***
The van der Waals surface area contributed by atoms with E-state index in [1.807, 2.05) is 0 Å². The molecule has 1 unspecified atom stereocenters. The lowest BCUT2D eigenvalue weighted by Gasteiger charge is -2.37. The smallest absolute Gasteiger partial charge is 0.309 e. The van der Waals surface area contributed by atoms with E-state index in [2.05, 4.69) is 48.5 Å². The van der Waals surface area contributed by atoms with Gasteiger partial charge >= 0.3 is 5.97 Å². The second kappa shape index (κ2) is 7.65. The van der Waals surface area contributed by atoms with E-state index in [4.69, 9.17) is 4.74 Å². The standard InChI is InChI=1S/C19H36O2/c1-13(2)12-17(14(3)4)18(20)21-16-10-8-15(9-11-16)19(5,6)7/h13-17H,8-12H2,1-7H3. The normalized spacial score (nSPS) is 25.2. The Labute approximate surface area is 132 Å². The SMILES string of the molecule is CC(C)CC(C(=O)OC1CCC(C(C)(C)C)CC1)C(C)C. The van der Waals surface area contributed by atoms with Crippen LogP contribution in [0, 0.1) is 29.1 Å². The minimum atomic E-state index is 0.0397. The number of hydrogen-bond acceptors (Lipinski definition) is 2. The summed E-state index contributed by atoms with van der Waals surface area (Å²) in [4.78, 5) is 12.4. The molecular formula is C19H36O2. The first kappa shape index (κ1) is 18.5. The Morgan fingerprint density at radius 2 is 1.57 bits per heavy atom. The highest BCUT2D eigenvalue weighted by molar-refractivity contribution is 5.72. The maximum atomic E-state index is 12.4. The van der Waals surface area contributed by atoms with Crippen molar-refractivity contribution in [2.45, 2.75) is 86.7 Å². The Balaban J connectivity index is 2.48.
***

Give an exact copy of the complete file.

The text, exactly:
The van der Waals surface area contributed by atoms with E-state index in [1.807, 2.05) is 0 Å². The molecule has 1 unspecified atom stereocenters. The lowest BCUT2D eigenvalue weighted by Gasteiger charge is -2.37. The smallest absolute Gasteiger partial charge is 0.309 e. The van der Waals surface area contributed by atoms with E-state index in [2.05, 4.69) is 48.5 Å². The van der Waals surface area contributed by atoms with Gasteiger partial charge >= 0.3 is 5.97 Å². The second kappa shape index (κ2) is 7.65. The van der Waals surface area contributed by atoms with E-state index in [4.69, 9.17) is 4.74 Å². The standard InChI is InChI=1S/C19H36O2/c1-13(2)12-17(14(3)4)18(20)21-16-10-8-15(9-11-16)19(5,6)7/h13-17H,8-12H2,1-7H3. The normalized spacial score (nSPS) is 25.2. The Labute approximate surface area is 132 Å². The SMILES string of the molecule is CC(C)CC(C(=O)OC1CCC(C(C)(C)C)CC1)C(C)C. The van der Waals surface area contributed by atoms with Crippen LogP contribution in [0, 0.1) is 29.1 Å². The minimum atomic E-state index is 0.0397. The number of hydrogen-bond acceptors (Lipinski definition) is 2. The summed E-state index contributed by atoms with van der Waals surface area (Å²) in [4.78, 5) is 12.4. The molecular formula is C19H36O2. The first kappa shape index (κ1) is 18.5. The Morgan fingerprint density at radius 2 is 1.57 bits per heavy atom. The highest BCUT2D eigenvalue weighted by molar-refractivity contribution is 5.72. The maximum atomic E-state index is 12.4. The van der Waals surface area contributed by atoms with Crippen molar-refractivity contribution in [2.45, 2.75) is 86.7 Å². The Balaban J connectivity index is 2.48.